Battalion Breakdown is a closer look at the Blue Jackets' past season on a player-by-player basis. Today, BlueJackets.com continues the series by looking at Dean Kukan's season and how it impacted Columbus in the 2018-19 campaign.
Birth date: July 8, 1993
Height/Weight: 6-2, 186
Stats (Games, G-A-P, point shares): 25 GP, 0-5-5, 1.3 PS
Contract: Signed through 2019-20 season
Switzerland isn't exactly viewed as a traditional hotbed of NHL talent, but it's becoming more and more of a place for smart NHL teams to find players who can get the job done.
According to Hockey-Reference.com, just 32 players born in the Alpen country have made it to the NHL, with all but two making their debuts since 2001.
But this past season, 12 different Swiss-born players suited up in the NHL, including such impact players as standout Nashville defenseman Roman Josi, 2017 No. 1 overall pick Nico Hischier and burgeoning San Jose star Timo Meier.
At the other end of the list is Dean Kukan, whose NHL career appears to just be coming into focus after coming over to join the Blue Jackets organization in 2015-16. The Volketswil native began his career in his native country, including playing on national Under-18 and U-20 teams, before four seasons in Sweden.
Largely a member of the Lake Erie/Cleveland Monsters the past few seasons -- he played on the Calder Cup championship team for the AHL franchise in 2015-16 -- Kukan finally got the chance to show his skills late this season and didn't disappoint, playing key moments and scoring a big goal in the postseason.
Entering the season: Kukan signed a two-year deal coming into 2018-19 and hoped he would finally get the chance to become a regular after his previous cups of coffee. From the Blue Jackets' end, he was viewed as depth who could step into the lineup if need be at a moment's notice.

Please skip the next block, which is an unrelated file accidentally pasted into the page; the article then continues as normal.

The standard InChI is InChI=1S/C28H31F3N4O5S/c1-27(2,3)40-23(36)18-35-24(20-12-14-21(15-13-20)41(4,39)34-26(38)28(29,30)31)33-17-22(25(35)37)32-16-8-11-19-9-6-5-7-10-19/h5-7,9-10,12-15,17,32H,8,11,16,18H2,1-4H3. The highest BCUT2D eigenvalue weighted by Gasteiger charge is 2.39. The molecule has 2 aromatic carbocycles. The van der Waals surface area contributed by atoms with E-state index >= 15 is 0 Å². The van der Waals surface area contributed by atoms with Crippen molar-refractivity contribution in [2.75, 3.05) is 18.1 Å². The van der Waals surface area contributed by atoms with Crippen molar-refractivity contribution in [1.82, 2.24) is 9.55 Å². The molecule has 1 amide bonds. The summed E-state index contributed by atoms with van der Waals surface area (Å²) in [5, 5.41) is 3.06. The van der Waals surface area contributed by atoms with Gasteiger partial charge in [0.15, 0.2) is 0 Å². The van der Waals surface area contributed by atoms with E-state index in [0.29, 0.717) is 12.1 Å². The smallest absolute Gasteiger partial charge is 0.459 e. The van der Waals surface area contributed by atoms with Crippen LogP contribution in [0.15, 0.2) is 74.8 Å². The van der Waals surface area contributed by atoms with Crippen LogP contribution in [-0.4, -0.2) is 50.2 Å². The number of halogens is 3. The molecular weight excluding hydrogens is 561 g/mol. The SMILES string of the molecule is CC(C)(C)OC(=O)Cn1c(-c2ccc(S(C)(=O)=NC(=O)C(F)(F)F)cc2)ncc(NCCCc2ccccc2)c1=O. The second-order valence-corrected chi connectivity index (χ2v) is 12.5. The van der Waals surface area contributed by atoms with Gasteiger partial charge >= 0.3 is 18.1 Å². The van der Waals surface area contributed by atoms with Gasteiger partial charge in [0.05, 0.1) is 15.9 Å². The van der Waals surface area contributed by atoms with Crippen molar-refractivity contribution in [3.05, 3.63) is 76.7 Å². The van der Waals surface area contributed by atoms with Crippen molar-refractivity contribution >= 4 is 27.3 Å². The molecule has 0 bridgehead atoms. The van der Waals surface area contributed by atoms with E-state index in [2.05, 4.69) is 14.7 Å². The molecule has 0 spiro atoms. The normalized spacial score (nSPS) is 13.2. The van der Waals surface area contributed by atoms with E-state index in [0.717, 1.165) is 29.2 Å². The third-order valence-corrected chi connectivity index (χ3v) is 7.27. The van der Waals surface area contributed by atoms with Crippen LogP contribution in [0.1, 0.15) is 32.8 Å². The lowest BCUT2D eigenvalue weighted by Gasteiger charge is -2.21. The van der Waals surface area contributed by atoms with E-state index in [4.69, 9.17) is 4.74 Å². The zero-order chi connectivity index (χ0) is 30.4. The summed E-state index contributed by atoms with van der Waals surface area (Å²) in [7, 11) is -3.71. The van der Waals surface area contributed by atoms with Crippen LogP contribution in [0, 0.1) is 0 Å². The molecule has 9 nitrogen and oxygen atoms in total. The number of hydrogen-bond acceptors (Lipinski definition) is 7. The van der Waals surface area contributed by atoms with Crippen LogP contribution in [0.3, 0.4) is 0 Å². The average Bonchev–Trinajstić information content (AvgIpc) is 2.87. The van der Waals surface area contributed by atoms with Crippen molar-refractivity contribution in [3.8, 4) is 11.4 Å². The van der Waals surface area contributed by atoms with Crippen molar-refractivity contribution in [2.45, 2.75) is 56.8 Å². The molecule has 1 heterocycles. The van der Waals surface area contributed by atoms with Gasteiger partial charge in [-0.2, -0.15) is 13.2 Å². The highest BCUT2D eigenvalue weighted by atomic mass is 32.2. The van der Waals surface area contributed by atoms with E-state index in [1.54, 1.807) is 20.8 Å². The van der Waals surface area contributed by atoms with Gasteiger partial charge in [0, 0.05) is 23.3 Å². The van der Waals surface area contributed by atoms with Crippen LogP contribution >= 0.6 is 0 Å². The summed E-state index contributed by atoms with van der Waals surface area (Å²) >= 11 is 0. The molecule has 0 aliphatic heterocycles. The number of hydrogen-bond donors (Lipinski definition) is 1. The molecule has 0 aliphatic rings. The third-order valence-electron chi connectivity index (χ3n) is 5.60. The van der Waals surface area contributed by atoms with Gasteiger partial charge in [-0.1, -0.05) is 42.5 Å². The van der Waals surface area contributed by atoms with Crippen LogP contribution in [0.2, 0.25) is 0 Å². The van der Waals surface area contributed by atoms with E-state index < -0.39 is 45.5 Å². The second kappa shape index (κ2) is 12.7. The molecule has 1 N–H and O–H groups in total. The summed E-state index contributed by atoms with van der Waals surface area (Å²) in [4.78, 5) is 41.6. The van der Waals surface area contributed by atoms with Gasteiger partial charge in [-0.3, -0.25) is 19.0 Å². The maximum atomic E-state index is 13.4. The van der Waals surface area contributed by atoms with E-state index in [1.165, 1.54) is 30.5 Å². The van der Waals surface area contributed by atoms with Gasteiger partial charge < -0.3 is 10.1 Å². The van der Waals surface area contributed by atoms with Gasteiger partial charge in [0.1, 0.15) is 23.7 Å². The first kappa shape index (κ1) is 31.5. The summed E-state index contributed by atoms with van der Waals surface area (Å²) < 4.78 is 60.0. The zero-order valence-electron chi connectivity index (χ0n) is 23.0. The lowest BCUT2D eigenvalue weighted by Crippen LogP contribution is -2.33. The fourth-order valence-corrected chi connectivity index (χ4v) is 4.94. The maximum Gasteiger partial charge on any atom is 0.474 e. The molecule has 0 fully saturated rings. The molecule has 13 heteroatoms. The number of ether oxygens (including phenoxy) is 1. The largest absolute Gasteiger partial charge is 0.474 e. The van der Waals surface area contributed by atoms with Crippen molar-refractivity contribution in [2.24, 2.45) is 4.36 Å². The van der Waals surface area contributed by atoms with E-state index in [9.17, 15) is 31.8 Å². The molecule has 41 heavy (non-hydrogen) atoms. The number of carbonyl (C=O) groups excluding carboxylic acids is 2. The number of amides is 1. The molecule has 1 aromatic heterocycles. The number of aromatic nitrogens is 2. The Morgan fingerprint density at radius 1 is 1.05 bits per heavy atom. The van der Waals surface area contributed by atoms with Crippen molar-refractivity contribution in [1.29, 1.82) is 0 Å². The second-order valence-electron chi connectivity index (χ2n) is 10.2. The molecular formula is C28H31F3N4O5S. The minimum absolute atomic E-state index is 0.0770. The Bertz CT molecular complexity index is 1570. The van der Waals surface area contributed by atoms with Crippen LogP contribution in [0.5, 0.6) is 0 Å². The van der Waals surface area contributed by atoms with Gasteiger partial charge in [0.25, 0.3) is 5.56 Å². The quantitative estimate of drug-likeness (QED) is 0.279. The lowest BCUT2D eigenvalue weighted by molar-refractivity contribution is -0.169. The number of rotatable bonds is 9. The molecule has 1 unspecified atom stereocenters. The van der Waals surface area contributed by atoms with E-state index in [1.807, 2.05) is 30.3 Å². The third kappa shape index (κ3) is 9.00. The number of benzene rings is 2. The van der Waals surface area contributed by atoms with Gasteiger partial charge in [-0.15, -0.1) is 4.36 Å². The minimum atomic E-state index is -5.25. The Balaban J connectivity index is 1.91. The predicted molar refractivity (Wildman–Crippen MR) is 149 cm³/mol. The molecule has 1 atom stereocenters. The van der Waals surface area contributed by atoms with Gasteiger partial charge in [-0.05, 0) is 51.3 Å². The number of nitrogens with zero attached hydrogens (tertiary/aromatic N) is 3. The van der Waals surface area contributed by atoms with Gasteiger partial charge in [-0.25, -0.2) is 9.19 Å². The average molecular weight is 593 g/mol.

What happened: For most of the first five months of the season, Kukan was exactly that -- depth. He spent the majority of the campaign as the seventh defenseman, practicing and traveling with the team but -- with few notable injuries and Scott Harrington's emergence on the third pair -- largely watching from the press box as a healthy scratch.
But Kukan's year-long work, including extra skill sessions with assistant coach Kenny McCudden, paid off late in the season. With the blue line struggling to transition the puck forward during an inconsistent stretch of team play in March, Kukan was put in the lineup and played well enough that the coaching staff couldn't take him out. He was confident in tight spaces, poised with the puck on his stick and smooth getting the puck up the ice, earning the trust of the coaching staff along the way.
"The thing I like about him is he's not afraid to make a play, and if a mistake is made, it never bothers him," head coach John Tortorella said. "He just goes out and plays. I think some guys get amped up and nervous in these situations. Look at him. Nothing is bothering him. He's just playing."
By the time the playoffs came around, Kukan was a mainstay, and with the injury to Markus Nutivaara in Game 2 vs. Tampa Bay, he was moved up to the second pair with David Savard for the most part. Kukan went on to play more than 15 minutes per game on average in the postseason and now looks poised to push for more playing time in 2019-20.
Could it be any moment other than Kukan's cannon blast of a goal that tied Game 5 in Boston at 3? With the Blue Jackets mounting a rally from a pair of two-goal deficits, Kukan finally tied the score late in the third period as he took a pass from Artemi Panarin in the slot and let go a one-timer that went bar down behind Tuukka Rask. Columbus wouldn't win the game, but Kukan opened some eyes with the shot, including those of general manager Jarmo Kekalainen, who said he encouraged the defenseman to let it fly more often going forward.
Video: CBJ@BOS, Gm5: Kukan fires home blistering one-timer
By the Numbers
5.4: Kukan has been on the positive side of the ledger in all three of his however brief NHL seasons when it comes to the difference in expected goals for and against. This year, his xGF mark of 17.4 for the team when he was on the ice outpaced the xGA of 12.0, a margin of plus-5.4.
17: On a related note, Kukan is plus-17 in 44 NHL games, having been on the ice for 33 goals at even strength and just 16 allowed. It's a small sample size, and a lot goes into plus-minus, but so far in his career, teams have struggled to score goals while he's been on the ice.
0: Despite the playoff goal at Boston, Kukan is yet to score a regular-season tally in his 44 career games.